The Skeptical Liberal: A Toast to Lance

The Skeptical Liberal

How can we live together in peace, prosperity, and harmony, while retaining our liberties as autonomous individuals who can, and must, create our own values? -- J.M. Buchanan


A Toast to Lance

I know the title of the blog includes the word "skeptical," but today I'll offer a toast to Lance. Raise your glasses!

I fell in love with Le Tour de France in 1996, on the day when the torch was passed from Bjarne Riis to his younger teammate Jan Ullrich. Jan came in second that year, and won Le Tour in 1997. At that point, Lance was recuperating from cancer, and no one knew that the Armstrong - Ullrich battle would reach epic proportions in the years to come.

When Lance beat Jan in 1999, winning Le Tour for the first time, I had mixed feelings. I was still a fan of the German, but it was clear that Armstrong's strategy for the Tour was (and would probably remain) better than Ullrich's. Armstrong knew that all one had to do to win the Tour was have one or two massive challenges in the mountains, win the time trials, and put together a strong team that can control the pelaton so you can ride with your chief opponents for the remainder of the race. Why hadn't others figured that out? For seven years now, hard training to carry out that strategy has brought him victory. Amazing.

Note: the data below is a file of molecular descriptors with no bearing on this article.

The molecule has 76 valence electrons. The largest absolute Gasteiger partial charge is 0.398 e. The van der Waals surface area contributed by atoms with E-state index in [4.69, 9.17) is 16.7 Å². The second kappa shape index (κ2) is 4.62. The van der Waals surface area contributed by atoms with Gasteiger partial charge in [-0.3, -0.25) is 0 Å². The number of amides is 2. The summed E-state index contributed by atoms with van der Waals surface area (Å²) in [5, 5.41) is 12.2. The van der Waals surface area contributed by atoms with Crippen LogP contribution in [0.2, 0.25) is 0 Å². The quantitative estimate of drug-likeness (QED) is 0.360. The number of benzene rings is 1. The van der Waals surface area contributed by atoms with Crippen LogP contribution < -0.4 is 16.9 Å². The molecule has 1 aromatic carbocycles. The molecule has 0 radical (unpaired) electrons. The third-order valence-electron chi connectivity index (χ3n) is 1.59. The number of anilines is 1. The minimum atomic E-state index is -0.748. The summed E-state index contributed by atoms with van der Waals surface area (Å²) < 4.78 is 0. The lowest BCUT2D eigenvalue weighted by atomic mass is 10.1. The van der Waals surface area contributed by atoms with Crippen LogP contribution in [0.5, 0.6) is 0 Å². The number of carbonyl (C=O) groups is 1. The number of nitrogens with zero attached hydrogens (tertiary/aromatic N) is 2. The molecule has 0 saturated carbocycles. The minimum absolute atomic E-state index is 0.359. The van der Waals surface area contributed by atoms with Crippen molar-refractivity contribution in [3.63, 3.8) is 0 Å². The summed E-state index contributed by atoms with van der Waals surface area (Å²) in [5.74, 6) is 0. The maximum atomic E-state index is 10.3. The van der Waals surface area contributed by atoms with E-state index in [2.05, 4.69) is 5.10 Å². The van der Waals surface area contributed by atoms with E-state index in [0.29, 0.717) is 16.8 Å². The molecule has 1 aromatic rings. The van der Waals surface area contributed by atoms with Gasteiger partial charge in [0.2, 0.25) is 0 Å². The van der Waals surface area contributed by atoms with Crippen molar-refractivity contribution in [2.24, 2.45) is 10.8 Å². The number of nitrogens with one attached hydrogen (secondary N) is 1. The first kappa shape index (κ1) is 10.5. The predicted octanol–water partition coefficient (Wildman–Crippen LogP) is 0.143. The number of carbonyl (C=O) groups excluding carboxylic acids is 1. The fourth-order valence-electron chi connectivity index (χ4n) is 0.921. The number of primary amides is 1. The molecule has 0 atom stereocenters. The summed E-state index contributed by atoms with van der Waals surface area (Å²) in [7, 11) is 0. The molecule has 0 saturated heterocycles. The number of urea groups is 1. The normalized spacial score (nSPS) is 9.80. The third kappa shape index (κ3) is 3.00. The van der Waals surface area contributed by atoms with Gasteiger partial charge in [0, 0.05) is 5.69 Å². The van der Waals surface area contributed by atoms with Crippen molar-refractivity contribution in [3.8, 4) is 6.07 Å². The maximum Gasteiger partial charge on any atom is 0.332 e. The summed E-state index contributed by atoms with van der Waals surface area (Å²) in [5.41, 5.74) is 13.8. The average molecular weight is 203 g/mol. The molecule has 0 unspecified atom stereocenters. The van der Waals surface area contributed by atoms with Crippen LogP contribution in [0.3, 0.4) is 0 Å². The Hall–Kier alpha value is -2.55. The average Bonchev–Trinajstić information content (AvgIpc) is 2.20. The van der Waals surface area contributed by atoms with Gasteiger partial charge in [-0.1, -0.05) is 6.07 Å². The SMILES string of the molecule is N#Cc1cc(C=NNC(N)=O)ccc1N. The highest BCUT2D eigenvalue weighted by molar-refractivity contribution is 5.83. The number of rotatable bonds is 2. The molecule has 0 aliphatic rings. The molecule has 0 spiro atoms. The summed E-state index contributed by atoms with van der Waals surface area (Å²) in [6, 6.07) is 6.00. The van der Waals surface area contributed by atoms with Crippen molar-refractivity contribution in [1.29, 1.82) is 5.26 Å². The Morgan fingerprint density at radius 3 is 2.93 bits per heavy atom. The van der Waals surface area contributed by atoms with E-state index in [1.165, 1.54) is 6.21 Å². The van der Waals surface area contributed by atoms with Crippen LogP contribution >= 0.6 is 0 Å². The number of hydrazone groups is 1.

The moment I knew that Lance was for the ages was that day in 2001 on L'Alpe d'Huez when Lance caught the lead group of riders, started a new challenge, and then took a long look back at Jan to see if he was going to come along with him. When Jan couldn't, Lance took off. The domination was total. Armstrong, not Ullrich, was going to be the rider of the new century.

Lance, of course, says his greatest accomplishment is the recovery from cancer, and I applaud him for his work on behalf of cancer research and cancer survivors. But it's always been about the racing for me. I guess I like to cheer for people (and teams) who win -- a lot (some will say that's the easy thing to do, but winning again and again isn't easy). I've cheered for Lance now for seven years, and will continue to watch his endeavors, even though they won't be on a bike.

Riding this morning up to the "M," I found myself singing the words of a song that, appropriately, is by Sheryl Crow. The refrain is a good anthem for riders!

"Everyday is a winding road
I get a little bit closer
Everyday is a faded sign
I get a little bit closer to feeling fine."
-- Sheryl Crow


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